Harnessing the power of "dancing molecules", researchers have developed a new injectable therapy that repairs tissue damage and reverses paralysis in mouse models. Within four weeks of receiving the injection, paralyzed mice regained the ability to walk.
Fenofibrate, an FDA-approved drug commonly used to treat high cholesterol, activated support cells around sensory neurons in mouse models of spinal cord injury, helping them regrow twice as fast as a placebo.
Both the ApoE genotype and the sex of the mouse impacted the manner in which the animals with spinal cord injury responded to hypoxia treatment. Females with the ApoE e4 gene had a negative response to intermittent hypoxia.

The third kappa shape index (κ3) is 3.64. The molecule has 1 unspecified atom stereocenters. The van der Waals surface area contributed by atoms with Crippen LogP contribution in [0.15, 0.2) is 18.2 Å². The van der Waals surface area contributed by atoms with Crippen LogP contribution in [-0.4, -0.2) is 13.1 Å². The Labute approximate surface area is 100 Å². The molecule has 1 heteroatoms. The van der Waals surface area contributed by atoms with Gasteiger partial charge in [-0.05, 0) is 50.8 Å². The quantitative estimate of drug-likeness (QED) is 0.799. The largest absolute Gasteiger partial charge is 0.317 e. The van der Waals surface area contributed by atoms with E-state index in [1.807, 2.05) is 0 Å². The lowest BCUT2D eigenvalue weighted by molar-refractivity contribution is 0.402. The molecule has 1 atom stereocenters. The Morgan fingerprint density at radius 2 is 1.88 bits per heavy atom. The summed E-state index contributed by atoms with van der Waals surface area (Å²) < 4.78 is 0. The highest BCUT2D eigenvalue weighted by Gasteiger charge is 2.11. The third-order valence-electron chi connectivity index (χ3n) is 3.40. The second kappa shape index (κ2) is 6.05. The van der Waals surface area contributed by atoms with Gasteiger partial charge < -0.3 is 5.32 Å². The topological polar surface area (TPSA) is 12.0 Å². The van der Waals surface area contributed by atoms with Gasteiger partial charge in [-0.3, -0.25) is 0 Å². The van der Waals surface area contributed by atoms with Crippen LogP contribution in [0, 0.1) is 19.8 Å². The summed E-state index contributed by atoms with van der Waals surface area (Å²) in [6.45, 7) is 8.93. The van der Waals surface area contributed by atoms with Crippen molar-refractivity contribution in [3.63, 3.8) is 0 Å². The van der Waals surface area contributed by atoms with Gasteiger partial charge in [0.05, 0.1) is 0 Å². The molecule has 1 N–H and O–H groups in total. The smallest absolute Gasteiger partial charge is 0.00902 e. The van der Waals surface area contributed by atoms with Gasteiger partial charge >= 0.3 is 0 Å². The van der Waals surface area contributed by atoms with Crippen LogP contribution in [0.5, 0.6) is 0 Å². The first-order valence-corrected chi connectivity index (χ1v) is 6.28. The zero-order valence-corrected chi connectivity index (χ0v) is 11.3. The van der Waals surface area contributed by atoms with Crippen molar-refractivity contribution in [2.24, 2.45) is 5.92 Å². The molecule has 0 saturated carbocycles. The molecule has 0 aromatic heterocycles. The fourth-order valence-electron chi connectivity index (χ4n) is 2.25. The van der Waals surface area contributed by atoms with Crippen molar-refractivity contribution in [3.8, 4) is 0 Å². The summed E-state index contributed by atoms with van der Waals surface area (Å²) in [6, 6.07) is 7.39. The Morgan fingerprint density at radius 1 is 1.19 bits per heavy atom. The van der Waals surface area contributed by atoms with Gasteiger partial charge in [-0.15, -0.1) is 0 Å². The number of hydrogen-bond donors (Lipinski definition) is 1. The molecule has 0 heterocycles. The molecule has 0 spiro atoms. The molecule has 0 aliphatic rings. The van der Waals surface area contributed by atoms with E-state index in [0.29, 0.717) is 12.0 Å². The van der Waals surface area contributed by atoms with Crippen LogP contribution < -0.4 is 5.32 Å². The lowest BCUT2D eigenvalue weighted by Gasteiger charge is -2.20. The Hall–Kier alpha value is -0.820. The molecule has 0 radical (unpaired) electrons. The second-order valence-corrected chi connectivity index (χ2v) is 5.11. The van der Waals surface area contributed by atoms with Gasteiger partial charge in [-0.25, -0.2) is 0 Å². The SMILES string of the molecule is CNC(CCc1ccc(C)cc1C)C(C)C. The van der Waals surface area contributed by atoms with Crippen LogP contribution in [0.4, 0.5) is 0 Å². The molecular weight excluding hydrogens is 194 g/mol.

People with spinal cord injuries have the same brain activity during processing speed tasks as healthy older adults. The findings suggest the theory of accelerated cognitive aging following SCI is correct.
Research shows it is possible to stimulate stem cells in the spinal cord to produce large amounts of new oligodendrocytes.
Axon regeneration and dramatic improvements in functional recovery occurred when lactate was applied to damaged neural tissue. Treatment with lactate also significantly improved locomotion and restored some walking capability in mouse models of SCI.
The application of synchronized transcranial magnetic stimulation (TMS) and peripheral nerve stimulation (PNS) restored the ability to walk in a patient with spinal cord injury.